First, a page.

1 Free Software Foundation Europe statement on a public post from 20 December 2020

Free Software Foundation Europe statement on a public post from 20 December 2020

22 December 2020 (Update 20 January 2021)

On 20 December 2020, a public post was circulated about a lawsuit in which the author claims that the Free Software Foundation Europe ended an employment relationship with a former staffer. Although it is our usual policy not to comment publicly on internal personnel matters for privacy reasons (our ex-employee has not agreed on more detail), we felt it necessary to state unequivocally that this post does not reflect the reality of the facts and contradicts the verdict by the Berlin Labour Court.

The court judgement of 19 November 2020 (reference number 42 Ca 5723/20) did not acknowledge any factual basis to the assertions. Furthermore the judges concluded that our former employee's own statements prove that she “neither experienced hostility, nor was she offended, nor in another form intimidated or demeaned”. Additionally they found, she received equal treatment, and that “the boundaries of socially acceptable conduct” were “not exceeded”.

Until the end of the proceedings, we do not wish to comment any further. In the meantime we discourage speculation, the former employee confirmed to us through her lawyer on 22 December 2020 that she does not support speculation about names and we respect that wish.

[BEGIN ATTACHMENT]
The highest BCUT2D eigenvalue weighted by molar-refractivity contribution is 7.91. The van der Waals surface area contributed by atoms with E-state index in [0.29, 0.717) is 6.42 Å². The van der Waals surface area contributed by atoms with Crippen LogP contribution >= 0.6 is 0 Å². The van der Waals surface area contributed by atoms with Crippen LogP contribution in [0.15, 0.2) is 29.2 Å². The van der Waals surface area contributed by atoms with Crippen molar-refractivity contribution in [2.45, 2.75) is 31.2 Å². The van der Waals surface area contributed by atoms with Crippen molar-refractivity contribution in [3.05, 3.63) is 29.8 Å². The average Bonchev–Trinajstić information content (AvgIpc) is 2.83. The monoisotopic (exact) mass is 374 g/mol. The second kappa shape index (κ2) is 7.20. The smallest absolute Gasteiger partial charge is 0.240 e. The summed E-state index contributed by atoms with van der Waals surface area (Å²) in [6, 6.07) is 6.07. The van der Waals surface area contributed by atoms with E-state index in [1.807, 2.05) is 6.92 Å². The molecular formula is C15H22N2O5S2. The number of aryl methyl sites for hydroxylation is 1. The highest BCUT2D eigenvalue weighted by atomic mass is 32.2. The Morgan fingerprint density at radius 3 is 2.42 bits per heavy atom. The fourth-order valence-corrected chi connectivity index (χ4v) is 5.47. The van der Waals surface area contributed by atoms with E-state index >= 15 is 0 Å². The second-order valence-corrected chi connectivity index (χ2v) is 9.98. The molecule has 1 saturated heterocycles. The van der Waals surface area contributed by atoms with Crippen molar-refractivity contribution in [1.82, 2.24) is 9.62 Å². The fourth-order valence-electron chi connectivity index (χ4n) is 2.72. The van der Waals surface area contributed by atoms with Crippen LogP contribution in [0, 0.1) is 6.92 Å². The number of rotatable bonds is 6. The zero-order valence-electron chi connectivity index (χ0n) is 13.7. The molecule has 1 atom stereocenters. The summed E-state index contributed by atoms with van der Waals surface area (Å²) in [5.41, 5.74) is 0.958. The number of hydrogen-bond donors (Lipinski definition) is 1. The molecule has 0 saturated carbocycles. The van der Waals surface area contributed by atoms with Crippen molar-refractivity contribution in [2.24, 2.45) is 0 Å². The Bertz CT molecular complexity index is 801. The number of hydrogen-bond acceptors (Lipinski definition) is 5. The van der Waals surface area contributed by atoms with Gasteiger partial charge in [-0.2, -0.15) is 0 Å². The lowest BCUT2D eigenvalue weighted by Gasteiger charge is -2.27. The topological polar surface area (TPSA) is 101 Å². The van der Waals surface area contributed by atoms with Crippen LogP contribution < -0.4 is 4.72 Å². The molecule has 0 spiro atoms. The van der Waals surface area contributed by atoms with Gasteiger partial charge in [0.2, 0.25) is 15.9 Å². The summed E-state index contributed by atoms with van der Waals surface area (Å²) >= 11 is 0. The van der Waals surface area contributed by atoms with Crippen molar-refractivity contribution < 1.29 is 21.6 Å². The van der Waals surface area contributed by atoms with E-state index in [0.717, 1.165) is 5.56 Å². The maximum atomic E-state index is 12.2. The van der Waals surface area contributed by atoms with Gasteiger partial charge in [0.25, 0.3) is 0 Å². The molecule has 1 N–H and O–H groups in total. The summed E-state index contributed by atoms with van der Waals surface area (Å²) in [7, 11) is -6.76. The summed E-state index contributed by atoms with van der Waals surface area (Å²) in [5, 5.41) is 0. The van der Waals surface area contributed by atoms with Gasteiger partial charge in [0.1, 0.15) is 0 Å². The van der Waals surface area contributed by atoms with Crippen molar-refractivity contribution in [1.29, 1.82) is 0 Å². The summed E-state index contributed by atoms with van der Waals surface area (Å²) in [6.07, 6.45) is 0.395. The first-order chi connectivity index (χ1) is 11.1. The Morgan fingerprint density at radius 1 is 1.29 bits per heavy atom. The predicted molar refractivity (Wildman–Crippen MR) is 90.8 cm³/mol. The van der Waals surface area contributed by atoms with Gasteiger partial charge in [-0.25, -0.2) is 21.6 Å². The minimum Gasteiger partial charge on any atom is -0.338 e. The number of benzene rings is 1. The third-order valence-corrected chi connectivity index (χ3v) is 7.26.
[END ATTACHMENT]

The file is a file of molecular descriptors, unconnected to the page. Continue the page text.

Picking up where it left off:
Free Software is meant to serve everyone regardless of their age, ability or disability, gender identity, sex, race, nationality, religion, or sexual orientation. True to this principle, we pay our staff based on their qualifications and performance, without reference to any of the characteristics listed. To promote inclusivity and equality in the Free Software community, our recruitment process gives preference to applicants who identify as part of underrepresented groups in technology for applications of equal strength.

Furthermore, together with our CARE team, we aim to offer a friendly and safe environment for every participant in our activities, both online and offline. Misbehaving can lead to exclusion from our organisation, our activities and/or our technical infrastructure, no matter the perpetrator's position and/or reputation within the organisation or the Free Software community. These commitments are not just words: in the past, breaches of the FSFE’s Code of Conduct have led to such exclusions.

In the interest of protecting the privacy and moral integrity of all involved, including our current or former employees, we wish to refrain from commenting further at this stage. Finally, we urge members of our community to refrain from personal attacks or pressure on any of the parties involved, especially on social media.

Update 20 January 2021: the verdict about the legal case in front of the Berlin Labour Court was not appealed and is now legally binding.